BIKEPACKING – HOW TO CARE FOR YOUR BUTT
A big issue for both guys and gals while bikepacking or on a long tour, are saddle sores. Saddle sores, Funky Butt, Crotch Rot, or whatever you call it when your undercarriage gets torn up or irritated after too many hours in the saddle, is one of cyclings most painful aliments, and most common. We’ve all experienced it and wish we hadn’t. With that in mind I decided to write this article “Bikepacking – How to Care For Your Butt” about how to avoid saddle sores and how to keep your downstairs happy while on the bike.
We’ll go over everything from what causes it, to steps toward prevention, to steps on can take while on the bike, and treatment options for when you get saddles sores. Like with most cycling injuries, saddle sores are one that can be almost completely eliminated with some precautionary steps. Keep reading to find out more.
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Causes of Saddle Sores.
The main cause of saddle sores is a combination of moisture, pressure and friction. Saddle sores can be simple red spots where only the top few layers of skin are irritated to something like a boil with a head on it (like a pimple). Both usually the result of friction and bacteria-filled pores. Most times saddle sores form at contact points with one’s saddle (though irritation can occur in other areas of contact with the shorts themselves).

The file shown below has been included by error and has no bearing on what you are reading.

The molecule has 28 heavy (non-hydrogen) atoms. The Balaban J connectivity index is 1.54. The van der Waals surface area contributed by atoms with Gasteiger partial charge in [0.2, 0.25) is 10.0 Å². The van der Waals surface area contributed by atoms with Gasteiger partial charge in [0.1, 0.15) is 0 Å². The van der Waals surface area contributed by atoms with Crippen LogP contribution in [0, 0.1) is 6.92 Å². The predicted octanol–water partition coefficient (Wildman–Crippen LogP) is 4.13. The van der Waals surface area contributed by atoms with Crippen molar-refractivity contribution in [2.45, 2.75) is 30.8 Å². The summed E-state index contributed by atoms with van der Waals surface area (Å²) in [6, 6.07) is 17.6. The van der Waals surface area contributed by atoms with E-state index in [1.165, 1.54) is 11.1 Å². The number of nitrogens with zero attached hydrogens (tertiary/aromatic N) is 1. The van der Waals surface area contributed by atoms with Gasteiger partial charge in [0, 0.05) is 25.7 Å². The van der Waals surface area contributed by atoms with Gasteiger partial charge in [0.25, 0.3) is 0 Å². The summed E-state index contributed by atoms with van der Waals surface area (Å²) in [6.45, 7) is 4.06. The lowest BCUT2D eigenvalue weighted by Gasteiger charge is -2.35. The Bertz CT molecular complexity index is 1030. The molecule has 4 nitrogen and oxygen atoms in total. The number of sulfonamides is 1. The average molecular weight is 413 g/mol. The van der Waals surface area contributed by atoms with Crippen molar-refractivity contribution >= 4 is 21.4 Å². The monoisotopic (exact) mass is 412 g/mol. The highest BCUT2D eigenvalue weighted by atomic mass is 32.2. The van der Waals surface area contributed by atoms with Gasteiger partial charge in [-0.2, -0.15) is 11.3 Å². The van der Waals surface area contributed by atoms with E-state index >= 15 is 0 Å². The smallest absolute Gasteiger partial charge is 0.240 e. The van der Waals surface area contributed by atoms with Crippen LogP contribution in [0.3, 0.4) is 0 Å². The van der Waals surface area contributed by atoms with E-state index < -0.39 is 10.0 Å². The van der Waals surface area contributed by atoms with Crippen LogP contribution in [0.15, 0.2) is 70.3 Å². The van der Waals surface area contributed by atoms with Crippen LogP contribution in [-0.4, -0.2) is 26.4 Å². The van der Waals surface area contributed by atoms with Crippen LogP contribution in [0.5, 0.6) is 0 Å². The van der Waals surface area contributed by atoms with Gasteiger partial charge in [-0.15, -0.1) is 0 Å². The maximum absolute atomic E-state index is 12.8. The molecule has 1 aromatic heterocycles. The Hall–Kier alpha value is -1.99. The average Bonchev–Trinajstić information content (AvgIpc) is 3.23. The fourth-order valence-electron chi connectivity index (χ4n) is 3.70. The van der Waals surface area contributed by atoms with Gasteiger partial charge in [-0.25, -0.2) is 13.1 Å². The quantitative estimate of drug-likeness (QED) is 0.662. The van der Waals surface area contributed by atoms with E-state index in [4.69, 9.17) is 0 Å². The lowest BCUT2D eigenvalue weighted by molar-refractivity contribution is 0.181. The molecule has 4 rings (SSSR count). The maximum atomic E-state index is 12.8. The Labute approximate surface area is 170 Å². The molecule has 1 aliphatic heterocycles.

Other major causes include improper bike fit, wrong saddle, chamois quality/fit, not enough saddle time (unconditioned butt), or too much saddle time. Luckily these causes can be fixed with a little time, money, and testing before your big ride.
Preventing saddles sores is going to be different for everyone. With so many factors in the equation, no two people are going to have the same issues and causes. In this section we’re only going to focus on prevention techniques that can be done at home or before the ride. All others, we’ll discuss in the, “On the Bike Prevention/Treatment”.
- Bike fit – A proper fitting bike is not only going to benefit your comfort in the saddle but your overall comfort. See our article on the “Most Common Bikepacking Injuries” for more.
- The right saddle – Take the time to find the right saddle for you. Not the one everyone else uses but the one you find through hours of trail and error. The one that is comfortable and doesn’t cause saddle sores.
- Bibs/shorts – Not all bibs/shorts are the same. Like with your saddle, take the time to find a brand that is both high in quality and comfort.
- Saddle time – Once you’ve figured out the above three focus on putting in the miles. The more you ride the more conditioned your butt will be and this should mean less saddle sores and irritation.
The treatment of saddle sores like most cycling injuries can be tricky. What we mean by this is the treatment usually means time off or taking actions that while on the bike can be difficult to execute. If you’re at home training this isn’t an issue, but if you’re already on a long tour, taking time off, cleaning and keeping the affect areas clean, dry, and medicated can be very difficult. This is why one needs to do everything in the prevention section ahead of time.